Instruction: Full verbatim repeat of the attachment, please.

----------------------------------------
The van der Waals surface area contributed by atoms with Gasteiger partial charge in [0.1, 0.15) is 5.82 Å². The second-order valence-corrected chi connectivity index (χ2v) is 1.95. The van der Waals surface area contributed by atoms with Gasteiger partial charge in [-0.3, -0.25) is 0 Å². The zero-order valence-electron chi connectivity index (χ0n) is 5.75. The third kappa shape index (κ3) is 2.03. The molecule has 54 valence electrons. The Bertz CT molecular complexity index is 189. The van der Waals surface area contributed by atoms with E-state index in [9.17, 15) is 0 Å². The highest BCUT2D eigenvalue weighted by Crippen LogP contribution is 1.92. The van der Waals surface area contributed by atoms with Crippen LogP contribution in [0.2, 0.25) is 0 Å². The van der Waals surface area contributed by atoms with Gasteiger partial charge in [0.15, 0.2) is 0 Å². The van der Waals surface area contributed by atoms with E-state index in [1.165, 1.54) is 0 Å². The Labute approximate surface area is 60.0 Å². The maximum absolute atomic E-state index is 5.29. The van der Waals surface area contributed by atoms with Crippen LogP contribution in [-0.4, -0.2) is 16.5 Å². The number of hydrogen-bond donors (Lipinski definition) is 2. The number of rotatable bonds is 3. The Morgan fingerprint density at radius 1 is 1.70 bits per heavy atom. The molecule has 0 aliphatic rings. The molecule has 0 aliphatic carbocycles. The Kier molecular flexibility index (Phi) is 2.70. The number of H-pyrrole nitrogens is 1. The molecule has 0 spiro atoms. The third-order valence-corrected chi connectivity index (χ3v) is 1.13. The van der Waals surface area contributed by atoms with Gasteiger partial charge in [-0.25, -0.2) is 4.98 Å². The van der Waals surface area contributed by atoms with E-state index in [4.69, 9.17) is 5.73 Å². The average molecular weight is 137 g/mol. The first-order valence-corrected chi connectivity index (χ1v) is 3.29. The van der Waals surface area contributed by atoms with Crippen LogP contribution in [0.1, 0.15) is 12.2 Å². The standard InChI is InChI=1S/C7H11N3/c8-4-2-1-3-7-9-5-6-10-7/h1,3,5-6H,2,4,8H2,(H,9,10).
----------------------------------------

The van der Waals surface area contributed by atoms with Gasteiger partial charge in [0.1, 0.15) is 5.82 Å². The second-order valence-corrected chi connectivity index (χ2v) is 1.95. The van der Waals surface area contributed by atoms with Gasteiger partial charge in [-0.3, -0.25) is 0 Å². The zero-order valence-electron chi connectivity index (χ0n) is 5.75. The third kappa shape index (κ3) is 2.03. The molecule has 54 valence electrons. The Bertz CT molecular complexity index is 189. The van der Waals surface area contributed by atoms with E-state index in [9.17, 15) is 0 Å². The highest BCUT2D eigenvalue weighted by Crippen LogP contribution is 1.92. The van der Waals surface area contributed by atoms with Crippen LogP contribution in [0.2, 0.25) is 0 Å². The van der Waals surface area contributed by atoms with Gasteiger partial charge in [0.15, 0.2) is 0 Å². The van der Waals surface area contributed by atoms with E-state index in [1.165, 1.54) is 0 Å². The Labute approximate surface area is 60.0 Å². The maximum absolute atomic E-state index is 5.29. The van der Waals surface area contributed by atoms with Crippen LogP contribution in [-0.4, -0.2) is 16.5 Å². The number of hydrogen-bond donors (Lipinski definition) is 2. The number of rotatable bonds is 3. The Morgan fingerprint density at radius 1 is 1.70 bits per heavy atom. The molecule has 0 aliphatic rings. The molecule has 0 aliphatic carbocycles. The Kier molecular flexibility index (Phi) is 2.70. The number of H-pyrrole nitrogens is 1. The molecule has 0 spiro atoms. The third-order valence-corrected chi connectivity index (χ3v) is 1.13. The van der Waals surface area contributed by atoms with Gasteiger partial charge in [-0.25, -0.2) is 4.98 Å². The van der Waals surface area contributed by atoms with E-state index in [4.69, 9.17) is 5.73 Å². The average molecular weight is 137 g/mol. The first-order valence-corrected chi connectivity index (χ1v) is 3.29. The van der Waals surface area contributed by atoms with Crippen LogP contribution in [0.1, 0.15) is 12.2 Å². The standard InChI is InChI=1S/C7H11N3/c8-4-2-1-3-7-9-5-6-10-7/h1,3,5-6H,2,4,8H2,(H,9,10).